Keep at covering those potholes.

  • Jim Smith moderator author
    5 months ago

    You, like me, are very lucky to have a strong wife. I know without mine this leukemia thing would be a lot harder to weather. Also, I’m glad to see you are using humor. I believe it not only puts others at ease, but also helps yourself. Thanks for reading my posts.

  • bluchs
    6 months ago

    Sadly, I can relate to this article.
    When I first got sick, I was working, but I got so sick, so fast, I could not work any more.
    My boss asked me, if She could tell my co workers, that they were worried, why I was gone all of a sudden?
    So I of course said OK.
    Many did reach out to me, but others, Whom I expected to , did not?
    Some of my friends rushed to my side, others did avoid me.
    Some surprised me, people I never would have expected to be here, were here for me?
    Others, who I thought would be here were not.
    I even have 1 brother, to this day,who has not as much as sent me a card, or a phone call, nothing, while my other brother has traveled over 2400 miles round trip, 6 times now in 3&1/2 years to be with me? Plus he calls me all the time.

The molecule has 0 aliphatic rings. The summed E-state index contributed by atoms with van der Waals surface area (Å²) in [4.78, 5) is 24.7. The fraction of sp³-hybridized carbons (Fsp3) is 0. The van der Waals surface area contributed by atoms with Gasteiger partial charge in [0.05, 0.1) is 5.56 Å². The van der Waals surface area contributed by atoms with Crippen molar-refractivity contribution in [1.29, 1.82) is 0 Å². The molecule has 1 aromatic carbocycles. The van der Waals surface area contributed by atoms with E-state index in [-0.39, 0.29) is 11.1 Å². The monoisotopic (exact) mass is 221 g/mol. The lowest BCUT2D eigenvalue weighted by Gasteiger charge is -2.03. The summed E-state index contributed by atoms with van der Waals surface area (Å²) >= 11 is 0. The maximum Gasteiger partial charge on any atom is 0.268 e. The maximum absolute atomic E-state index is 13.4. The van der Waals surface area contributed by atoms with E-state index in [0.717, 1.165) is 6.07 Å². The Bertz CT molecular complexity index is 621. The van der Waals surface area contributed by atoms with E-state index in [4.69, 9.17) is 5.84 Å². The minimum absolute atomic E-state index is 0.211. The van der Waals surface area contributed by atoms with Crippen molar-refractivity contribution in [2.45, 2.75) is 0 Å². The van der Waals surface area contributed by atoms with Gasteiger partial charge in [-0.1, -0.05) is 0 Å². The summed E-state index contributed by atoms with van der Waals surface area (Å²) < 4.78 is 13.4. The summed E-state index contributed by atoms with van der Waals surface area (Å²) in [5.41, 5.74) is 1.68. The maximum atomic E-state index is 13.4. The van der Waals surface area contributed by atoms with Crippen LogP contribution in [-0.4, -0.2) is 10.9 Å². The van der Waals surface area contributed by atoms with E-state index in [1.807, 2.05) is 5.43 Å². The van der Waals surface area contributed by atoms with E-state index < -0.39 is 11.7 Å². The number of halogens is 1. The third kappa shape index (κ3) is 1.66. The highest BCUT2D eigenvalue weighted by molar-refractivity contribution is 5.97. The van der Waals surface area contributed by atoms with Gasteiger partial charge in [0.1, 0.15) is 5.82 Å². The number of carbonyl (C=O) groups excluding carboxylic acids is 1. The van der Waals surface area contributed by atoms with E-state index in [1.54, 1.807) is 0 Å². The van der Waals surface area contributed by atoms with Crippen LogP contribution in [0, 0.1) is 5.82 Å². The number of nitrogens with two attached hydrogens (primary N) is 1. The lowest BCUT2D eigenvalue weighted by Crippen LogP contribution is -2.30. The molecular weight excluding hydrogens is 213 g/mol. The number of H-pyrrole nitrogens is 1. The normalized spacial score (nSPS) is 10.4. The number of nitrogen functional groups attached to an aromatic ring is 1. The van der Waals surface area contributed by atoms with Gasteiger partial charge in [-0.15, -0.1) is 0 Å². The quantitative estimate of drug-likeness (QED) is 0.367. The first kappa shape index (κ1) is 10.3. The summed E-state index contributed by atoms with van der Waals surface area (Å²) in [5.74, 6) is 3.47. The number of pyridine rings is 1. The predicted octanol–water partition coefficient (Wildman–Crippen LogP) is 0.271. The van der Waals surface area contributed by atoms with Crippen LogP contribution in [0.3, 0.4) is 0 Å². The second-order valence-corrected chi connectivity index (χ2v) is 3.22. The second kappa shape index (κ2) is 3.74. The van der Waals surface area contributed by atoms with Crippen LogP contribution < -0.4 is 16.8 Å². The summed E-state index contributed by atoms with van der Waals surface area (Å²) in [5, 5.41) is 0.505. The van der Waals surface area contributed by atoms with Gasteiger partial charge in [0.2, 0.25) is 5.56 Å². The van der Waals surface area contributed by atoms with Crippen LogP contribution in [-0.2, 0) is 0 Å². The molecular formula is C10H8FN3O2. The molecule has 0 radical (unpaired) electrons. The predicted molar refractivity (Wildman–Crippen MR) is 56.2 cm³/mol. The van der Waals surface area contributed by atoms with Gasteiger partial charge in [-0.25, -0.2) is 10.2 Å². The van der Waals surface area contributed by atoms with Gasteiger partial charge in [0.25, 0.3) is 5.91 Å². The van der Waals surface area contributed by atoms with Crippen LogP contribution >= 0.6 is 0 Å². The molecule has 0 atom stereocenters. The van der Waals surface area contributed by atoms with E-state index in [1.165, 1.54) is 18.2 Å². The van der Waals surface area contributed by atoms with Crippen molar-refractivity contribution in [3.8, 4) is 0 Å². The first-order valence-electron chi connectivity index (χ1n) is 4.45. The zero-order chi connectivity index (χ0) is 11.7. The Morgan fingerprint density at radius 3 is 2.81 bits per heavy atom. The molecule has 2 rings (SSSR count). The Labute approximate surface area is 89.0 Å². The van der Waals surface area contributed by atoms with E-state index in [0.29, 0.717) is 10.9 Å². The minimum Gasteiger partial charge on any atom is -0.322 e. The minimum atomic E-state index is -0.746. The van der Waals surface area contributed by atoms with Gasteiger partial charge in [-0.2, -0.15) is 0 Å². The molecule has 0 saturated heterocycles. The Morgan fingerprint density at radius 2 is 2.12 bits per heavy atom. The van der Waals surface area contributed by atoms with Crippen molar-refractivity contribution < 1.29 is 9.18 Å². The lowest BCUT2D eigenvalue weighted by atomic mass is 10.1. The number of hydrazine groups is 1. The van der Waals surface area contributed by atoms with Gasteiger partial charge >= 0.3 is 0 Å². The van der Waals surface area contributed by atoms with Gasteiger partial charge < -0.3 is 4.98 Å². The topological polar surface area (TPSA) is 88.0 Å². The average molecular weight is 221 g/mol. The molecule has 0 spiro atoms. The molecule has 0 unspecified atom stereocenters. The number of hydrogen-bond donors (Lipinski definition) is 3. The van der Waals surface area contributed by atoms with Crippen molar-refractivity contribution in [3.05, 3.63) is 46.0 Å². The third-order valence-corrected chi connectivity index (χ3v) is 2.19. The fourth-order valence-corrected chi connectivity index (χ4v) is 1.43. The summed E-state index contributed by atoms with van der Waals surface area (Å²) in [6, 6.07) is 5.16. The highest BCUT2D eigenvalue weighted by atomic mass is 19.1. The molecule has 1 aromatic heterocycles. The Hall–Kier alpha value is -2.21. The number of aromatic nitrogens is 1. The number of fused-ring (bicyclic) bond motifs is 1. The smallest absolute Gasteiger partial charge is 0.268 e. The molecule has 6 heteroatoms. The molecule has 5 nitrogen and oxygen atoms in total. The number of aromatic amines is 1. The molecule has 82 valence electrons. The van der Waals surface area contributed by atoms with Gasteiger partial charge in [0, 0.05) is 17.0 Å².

I have sent cards and emails to those who have avoided me, to say, I Love them, and I will be OK, but still nothing?
    While others, make a huge effort to comfort me, even some, I have not seen in decades?
    So I just figure that some people, just don’t know what to say, so they say nothing?
    I still pray for them, I won’t let my disease define who I am, nor who they are, once a friend, always a friend, I just try to understand??
    It Is, What It Is!
    I try not to be sad or lonely, but it is an effort at times??
    All I can do is to keep on trying, and praying for the best, for me, and my friends.
    I won’t give up.

  • Jim Smith moderator author
    6 months ago

    I’m sorry you’ve experienced this. It is very common so you are not alone. I’ve experienced the same thing. All you can do is be grateful for all those people who do stay in touch.

  • Poll